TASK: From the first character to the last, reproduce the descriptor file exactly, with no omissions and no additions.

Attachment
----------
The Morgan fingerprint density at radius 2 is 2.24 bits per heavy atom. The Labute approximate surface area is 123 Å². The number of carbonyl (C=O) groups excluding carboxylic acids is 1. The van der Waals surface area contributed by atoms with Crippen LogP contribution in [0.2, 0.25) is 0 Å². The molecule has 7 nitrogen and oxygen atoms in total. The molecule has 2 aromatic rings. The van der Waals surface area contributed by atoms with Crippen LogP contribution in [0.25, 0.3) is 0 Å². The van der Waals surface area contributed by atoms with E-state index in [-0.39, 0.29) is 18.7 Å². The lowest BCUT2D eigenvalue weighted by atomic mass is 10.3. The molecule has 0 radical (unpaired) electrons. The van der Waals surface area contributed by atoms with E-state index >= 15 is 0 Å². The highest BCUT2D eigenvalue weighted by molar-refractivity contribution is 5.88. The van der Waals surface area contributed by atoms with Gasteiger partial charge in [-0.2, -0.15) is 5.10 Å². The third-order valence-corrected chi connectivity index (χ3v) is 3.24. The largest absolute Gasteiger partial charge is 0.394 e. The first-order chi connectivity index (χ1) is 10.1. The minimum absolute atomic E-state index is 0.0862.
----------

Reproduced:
The Morgan fingerprint density at radius 2 is 2.24 bits per heavy atom. The Labute approximate surface area is 123 Å². The number of carbonyl (C=O) groups excluding carboxylic acids is 1. The van der Waals surface area contributed by atoms with Crippen LogP contribution in [0.2, 0.25) is 0 Å². The molecule has 7 nitrogen and oxygen atoms in total. The molecule has 2 aromatic rings. The van der Waals surface area contributed by atoms with Crippen LogP contribution in [0.25, 0.3) is 0 Å². The van der Waals surface area contributed by atoms with E-state index in [-0.39, 0.29) is 18.7 Å². The lowest BCUT2D eigenvalue weighted by atomic mass is 10.3. The molecule has 0 radical (unpaired) electrons. The van der Waals surface area contributed by atoms with E-state index >= 15 is 0 Å². The highest BCUT2D eigenvalue weighted by molar-refractivity contribution is 5.88. The van der Waals surface area contributed by atoms with Gasteiger partial charge in [-0.2, -0.15) is 5.10 Å². The third-order valence-corrected chi connectivity index (χ3v) is 3.24. The largest absolute Gasteiger partial charge is 0.394 e. The first-order chi connectivity index (χ1) is 10.1. The minimum absolute atomic E-state index is 0.0862.